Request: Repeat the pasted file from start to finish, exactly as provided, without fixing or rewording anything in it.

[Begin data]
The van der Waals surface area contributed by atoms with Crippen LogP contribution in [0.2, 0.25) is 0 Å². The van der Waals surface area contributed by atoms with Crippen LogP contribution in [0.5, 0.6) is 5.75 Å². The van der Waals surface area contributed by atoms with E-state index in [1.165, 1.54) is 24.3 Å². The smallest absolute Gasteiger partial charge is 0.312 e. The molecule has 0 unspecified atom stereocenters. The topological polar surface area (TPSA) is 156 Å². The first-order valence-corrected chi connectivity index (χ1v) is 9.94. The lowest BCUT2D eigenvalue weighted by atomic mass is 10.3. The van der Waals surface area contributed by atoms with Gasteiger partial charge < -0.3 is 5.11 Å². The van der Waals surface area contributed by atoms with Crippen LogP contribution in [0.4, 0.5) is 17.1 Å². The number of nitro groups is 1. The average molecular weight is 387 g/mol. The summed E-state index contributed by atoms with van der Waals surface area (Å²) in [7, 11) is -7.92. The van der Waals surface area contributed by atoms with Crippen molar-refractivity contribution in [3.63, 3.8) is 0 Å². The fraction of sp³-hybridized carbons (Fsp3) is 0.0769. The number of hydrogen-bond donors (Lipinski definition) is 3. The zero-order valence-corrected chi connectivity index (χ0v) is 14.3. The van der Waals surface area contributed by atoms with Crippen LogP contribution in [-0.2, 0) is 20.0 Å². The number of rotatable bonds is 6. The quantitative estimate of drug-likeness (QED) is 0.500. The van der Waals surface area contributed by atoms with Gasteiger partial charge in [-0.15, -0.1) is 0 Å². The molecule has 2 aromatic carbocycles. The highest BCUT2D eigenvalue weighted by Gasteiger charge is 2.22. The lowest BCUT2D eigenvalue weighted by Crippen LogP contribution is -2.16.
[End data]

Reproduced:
The van der Waals surface area contributed by atoms with Crippen LogP contribution in [0.2, 0.25) is 0 Å². The van der Waals surface area contributed by atoms with Crippen LogP contribution in [0.5, 0.6) is 5.75 Å². The van der Waals surface area contributed by atoms with E-state index in [1.165, 1.54) is 24.3 Å². The smallest absolute Gasteiger partial charge is 0.312 e. The molecule has 0 unspecified atom stereocenters. The topological polar surface area (TPSA) is 156 Å². The first-order valence-corrected chi connectivity index (χ1v) is 9.94. The lowest BCUT2D eigenvalue weighted by atomic mass is 10.3. The van der Waals surface area contributed by atoms with Gasteiger partial charge < -0.3 is 5.11 Å². The van der Waals surface area contributed by atoms with Crippen LogP contribution in [0.4, 0.5) is 17.1 Å². The number of nitro groups is 1. The average molecular weight is 387 g/mol. The summed E-state index contributed by atoms with van der Waals surface area (Å²) in [7, 11) is -7.92. The van der Waals surface area contributed by atoms with Crippen molar-refractivity contribution in [3.63, 3.8) is 0 Å². The fraction of sp³-hybridized carbons (Fsp3) is 0.0769. The number of hydrogen-bond donors (Lipinski definition) is 3. The zero-order valence-corrected chi connectivity index (χ0v) is 14.3. The van der Waals surface area contributed by atoms with Crippen LogP contribution in [-0.2, 0) is 20.0 Å². The number of rotatable bonds is 6. The quantitative estimate of drug-likeness (QED) is 0.500. The van der Waals surface area contributed by atoms with Gasteiger partial charge in [-0.15, -0.1) is 0 Å². The molecule has 2 aromatic carbocycles. The highest BCUT2D eigenvalue weighted by Gasteiger charge is 2.22. The lowest BCUT2D eigenvalue weighted by Crippen LogP contribution is -2.16.